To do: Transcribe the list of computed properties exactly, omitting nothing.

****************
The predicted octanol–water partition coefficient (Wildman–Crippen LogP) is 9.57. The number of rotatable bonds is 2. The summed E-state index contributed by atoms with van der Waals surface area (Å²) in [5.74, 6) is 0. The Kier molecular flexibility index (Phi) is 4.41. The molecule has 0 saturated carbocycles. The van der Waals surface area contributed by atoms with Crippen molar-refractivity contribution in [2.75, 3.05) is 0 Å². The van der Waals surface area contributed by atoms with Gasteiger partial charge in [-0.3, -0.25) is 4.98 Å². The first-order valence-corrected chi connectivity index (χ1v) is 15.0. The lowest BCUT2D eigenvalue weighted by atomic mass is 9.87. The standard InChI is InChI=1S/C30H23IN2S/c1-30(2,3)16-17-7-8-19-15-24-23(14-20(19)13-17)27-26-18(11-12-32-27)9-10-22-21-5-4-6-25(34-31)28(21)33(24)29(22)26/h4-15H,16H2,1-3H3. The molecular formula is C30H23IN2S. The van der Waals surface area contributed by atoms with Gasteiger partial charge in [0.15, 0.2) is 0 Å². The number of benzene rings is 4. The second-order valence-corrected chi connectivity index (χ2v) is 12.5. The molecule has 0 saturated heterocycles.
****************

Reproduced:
The predicted octanol–water partition coefficient (Wildman–Crippen LogP) is 9.57. The number of rotatable bonds is 2. The summed E-state index contributed by atoms with van der Waals surface area (Å²) in [5.74, 6) is 0. The Kier molecular flexibility index (Phi) is 4.41. The molecule has 0 saturated carbocycles. The van der Waals surface area contributed by atoms with Crippen molar-refractivity contribution in [2.75, 3.05) is 0 Å². The van der Waals surface area contributed by atoms with Gasteiger partial charge in [-0.3, -0.25) is 4.98 Å². The first-order valence-corrected chi connectivity index (χ1v) is 15.0. The lowest BCUT2D eigenvalue weighted by atomic mass is 9.87. The standard InChI is InChI=1S/C30H23IN2S/c1-30(2,3)16-17-7-8-19-15-24-23(14-20(19)13-17)27-26-18(11-12-32-27)9-10-22-21-5-4-6-25(34-31)28(21)33(24)29(22)26/h4-15H,16H2,1-3H3. The molecular formula is C30H23IN2S. The van der Waals surface area contributed by atoms with Gasteiger partial charge in [0.15, 0.2) is 0 Å². The number of benzene rings is 4. The second-order valence-corrected chi connectivity index (χ2v) is 12.5. The molecule has 0 saturated heterocycles.